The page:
As a result of African-American students expressing concerns about being unfairly treated and targeted by CSUN police, eight out of the 27 officers in Department of Public Safety will participate in additional training on racial profiling in early 2006.
The decision to provide additional training came after Chief of Police Anne Glavin said she was concerned about complaints she heard weeks ago of racial profiling from mostly African-Americans, which initiated a Residence Halls Association town hall meeting held Tuesday night in the Satellite Student Union San Fernandeno Room.
The meeting included segments of students who complained and complimented CSUN police, a response from Glavin and a brainstorming session.
CSUN police will continue to look into two complaints of racial profiling that were filed this semester, Glavin said.
“It’s not that our officers don’t understand this,” Glavin said at the meeting in regard to racial profiling.
The officers received training about racial profiling before they came to CSUN PD, she said, adding that every officer receives additional training on the issue when they arrive. Some of the eight officers came in after the additional training and will receive it for the first time, while others will receive the additional training again, she said.
In 2005, CSUN police received more than 40 compliments and 10 complaints, Glaving said, adding that the complaints were invalid and not related to racial profiling.
“There is a problem, and this problem should be addressed,” said Vin Wilson, junior business administration and biology major and former University Park Apartment resident. “We’re all citizens and students, and we still have rights – .I feel my rights were violated and nothing was done about it.”
Wilson said he was stopped by CSUN police on at least five different occasions on housing grounds since he was a freshman.
At the meeting, Wilson spoke on one occasion he was coming from a night class, riding his bike, when he was stopped by CSUN police. His bike did not have a light, which he acknowledged was his fault, but he said he was spoken to in a demeaning way and felt it was because he was black.
Other residents who stood up at the meeting, the majority of them African American, told their stories of either feeling like they were unfairly targeted or mistreated. CSUN police was also complimented by some students on its staff’s professionalism.
Patrice Ferguson, senior Pan-African Studies major, also spoke and said she thought she was a victime of racial profiling. She said her and a friend were in car waiting for a parking space when an CSUN officer told her she was illegally parked. Ferugson said she moved, stopped again and was ticketed, as the officer overlooked white students who were parked illegally.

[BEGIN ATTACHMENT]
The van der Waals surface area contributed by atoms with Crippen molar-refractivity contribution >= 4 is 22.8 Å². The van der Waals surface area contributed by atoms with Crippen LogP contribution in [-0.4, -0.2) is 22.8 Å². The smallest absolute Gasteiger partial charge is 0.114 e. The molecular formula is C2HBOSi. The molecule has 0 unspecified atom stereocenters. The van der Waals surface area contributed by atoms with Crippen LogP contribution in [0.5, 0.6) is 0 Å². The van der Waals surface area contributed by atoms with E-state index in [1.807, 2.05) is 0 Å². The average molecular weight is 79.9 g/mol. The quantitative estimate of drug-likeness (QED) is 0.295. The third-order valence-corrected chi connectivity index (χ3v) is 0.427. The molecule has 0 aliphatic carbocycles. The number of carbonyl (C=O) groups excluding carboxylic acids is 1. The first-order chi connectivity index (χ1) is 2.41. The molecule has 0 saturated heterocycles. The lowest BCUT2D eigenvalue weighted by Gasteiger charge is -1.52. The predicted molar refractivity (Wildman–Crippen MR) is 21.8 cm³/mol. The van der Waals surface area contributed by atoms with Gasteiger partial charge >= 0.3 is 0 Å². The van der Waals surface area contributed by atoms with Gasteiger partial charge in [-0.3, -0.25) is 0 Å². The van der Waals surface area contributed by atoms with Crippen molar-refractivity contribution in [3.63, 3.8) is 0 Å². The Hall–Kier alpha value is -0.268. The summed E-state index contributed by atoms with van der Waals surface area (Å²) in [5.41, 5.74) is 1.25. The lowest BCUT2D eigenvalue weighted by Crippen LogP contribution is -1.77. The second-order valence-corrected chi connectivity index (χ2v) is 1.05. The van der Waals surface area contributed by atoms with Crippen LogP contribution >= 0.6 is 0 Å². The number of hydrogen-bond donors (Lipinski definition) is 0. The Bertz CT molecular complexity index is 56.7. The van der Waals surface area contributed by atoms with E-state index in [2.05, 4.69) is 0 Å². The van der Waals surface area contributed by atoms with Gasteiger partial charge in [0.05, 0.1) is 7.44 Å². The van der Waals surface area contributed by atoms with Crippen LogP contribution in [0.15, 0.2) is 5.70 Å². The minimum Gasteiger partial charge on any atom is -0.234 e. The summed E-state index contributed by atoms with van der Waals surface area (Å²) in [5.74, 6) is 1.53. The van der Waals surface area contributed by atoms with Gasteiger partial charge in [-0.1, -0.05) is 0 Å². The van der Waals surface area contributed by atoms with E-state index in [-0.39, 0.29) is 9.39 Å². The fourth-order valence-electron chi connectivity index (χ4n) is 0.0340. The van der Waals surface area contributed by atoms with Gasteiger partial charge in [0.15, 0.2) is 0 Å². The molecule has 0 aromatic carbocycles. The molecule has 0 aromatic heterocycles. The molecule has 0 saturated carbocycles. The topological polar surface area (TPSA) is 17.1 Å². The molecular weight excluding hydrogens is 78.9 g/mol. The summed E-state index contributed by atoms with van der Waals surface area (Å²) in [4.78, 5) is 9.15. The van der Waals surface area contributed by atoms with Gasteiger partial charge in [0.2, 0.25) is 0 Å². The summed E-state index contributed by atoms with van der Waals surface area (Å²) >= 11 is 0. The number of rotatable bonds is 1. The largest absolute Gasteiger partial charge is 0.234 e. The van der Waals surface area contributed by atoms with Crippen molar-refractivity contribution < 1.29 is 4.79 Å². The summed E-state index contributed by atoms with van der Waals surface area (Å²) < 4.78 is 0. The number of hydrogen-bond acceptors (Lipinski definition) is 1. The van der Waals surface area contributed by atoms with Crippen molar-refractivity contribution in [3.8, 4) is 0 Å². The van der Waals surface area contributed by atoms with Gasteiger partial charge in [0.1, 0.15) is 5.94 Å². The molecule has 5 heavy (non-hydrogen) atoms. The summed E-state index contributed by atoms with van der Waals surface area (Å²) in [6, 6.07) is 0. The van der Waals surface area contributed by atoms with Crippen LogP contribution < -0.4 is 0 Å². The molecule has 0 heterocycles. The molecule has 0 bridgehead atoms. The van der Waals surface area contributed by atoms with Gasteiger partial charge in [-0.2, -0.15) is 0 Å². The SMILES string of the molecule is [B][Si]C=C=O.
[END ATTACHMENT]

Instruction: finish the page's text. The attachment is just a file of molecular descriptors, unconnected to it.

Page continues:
Glavin said that she could not comment in detail on each complaint because of a lack of the officers’ side of the stories, context, timing and other factors. She also said they were not timely, and it would be difficult to investigate them among several other cases, if they were even filed.
“It would be kind of like trying to find a needle in a haystack,” Glavin said.
Glavin did say, however, that if the claims of the students were true, that she does not tolerate racial profiling or disrepect in her deparment.
“I’m embarrassed by it,” Glavin said about the complaints. “I’m mortified by it, and I’m extremely – disgusted.”
RHA plans to work together with CSUN police to foster closer relationships between students and officers in coming months.
One idea presented at the meeting was “Cops n’ Chops,” a barbecue event that would allow students and the CSUN police staff to socialize.
There are times when a police officer’s treatment may be justified, and if that is the case, CSUN police will say so, Glavin said, adding that her job is to be objective and view both sides.
“I think it was actually productive,” Ferguson said of the meeting. “It seems like there was mutual respect. She addressed everyone’s complaints professionally and not in a defensive manner as you would expect.”
Ferguson, however, said she felt more could have been addressed in what students are obligated to comply with by law.
“If we all know the rules, then the game gets played a little cleaner,” she said.
About 20 to 30 people attended the meeting. More, however, were suppose to come but feared they might be reprimanded or harassed by police officers if they did, said Jasmin Young, president of RHA, adding that some students were afraid to file complaints.
“I think that whenever (students) have a perception that the police is mistreating them because of their race, it’s something we have to bring attention to,” said Melissa Giles, associated director for Residential Life. “And I think their perception is their reality, so we have to treat it as (if) it was true.”
RHA plans to educate its residents in Spring 2006 about the rights they have when approached by an officer.
Student can file complaints or compliments on the CSUN PD’s website.
“In addition to talking to themselves and feeling all that anger and pain – the message we want to get out is that they can file a complaint, and that that complaint will be taking seriously,” Giles said.
Samuel Richard can be reached at firstname.lastname@example.org.